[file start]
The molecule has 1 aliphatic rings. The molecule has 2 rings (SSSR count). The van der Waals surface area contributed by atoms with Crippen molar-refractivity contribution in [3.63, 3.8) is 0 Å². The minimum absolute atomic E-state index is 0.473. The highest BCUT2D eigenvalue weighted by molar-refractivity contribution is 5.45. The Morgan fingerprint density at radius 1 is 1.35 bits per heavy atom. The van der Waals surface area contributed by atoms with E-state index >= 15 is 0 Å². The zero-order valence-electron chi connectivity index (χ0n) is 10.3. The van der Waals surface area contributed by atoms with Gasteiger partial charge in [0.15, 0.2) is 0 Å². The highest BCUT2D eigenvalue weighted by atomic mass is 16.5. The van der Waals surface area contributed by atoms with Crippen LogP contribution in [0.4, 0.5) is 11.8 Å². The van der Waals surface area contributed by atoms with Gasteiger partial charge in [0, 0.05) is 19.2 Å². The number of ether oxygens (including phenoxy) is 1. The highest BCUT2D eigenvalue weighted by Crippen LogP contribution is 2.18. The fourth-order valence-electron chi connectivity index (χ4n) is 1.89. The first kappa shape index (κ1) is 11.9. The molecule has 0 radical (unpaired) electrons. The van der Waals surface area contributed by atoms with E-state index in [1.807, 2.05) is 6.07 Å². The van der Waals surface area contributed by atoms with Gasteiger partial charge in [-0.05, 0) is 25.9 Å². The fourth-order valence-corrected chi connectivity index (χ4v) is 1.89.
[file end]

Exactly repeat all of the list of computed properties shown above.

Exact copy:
The molecule has 1 aliphatic rings. The molecule has 2 rings (SSSR count). The van der Waals surface area contributed by atoms with Crippen molar-refractivity contribution in [3.63, 3.8) is 0 Å². The minimum absolute atomic E-state index is 0.473. The highest BCUT2D eigenvalue weighted by molar-refractivity contribution is 5.45. The Morgan fingerprint density at radius 1 is 1.35 bits per heavy atom. The van der Waals surface area contributed by atoms with E-state index >= 15 is 0 Å². The zero-order valence-electron chi connectivity index (χ0n) is 10.3. The van der Waals surface area contributed by atoms with Gasteiger partial charge in [0.15, 0.2) is 0 Å². The highest BCUT2D eigenvalue weighted by atomic mass is 16.5. The van der Waals surface area contributed by atoms with Crippen LogP contribution in [0.4, 0.5) is 11.8 Å². The van der Waals surface area contributed by atoms with Gasteiger partial charge in [0, 0.05) is 19.2 Å². The number of ether oxygens (including phenoxy) is 1. The highest BCUT2D eigenvalue weighted by Crippen LogP contribution is 2.18. The fourth-order valence-electron chi connectivity index (χ4n) is 1.89. The first kappa shape index (κ1) is 11.9. The molecule has 0 radical (unpaired) electrons. The van der Waals surface area contributed by atoms with E-state index in [1.807, 2.05) is 6.07 Å². The van der Waals surface area contributed by atoms with Gasteiger partial charge in [-0.05, 0) is 25.9 Å². The fourth-order valence-corrected chi connectivity index (χ4v) is 1.89.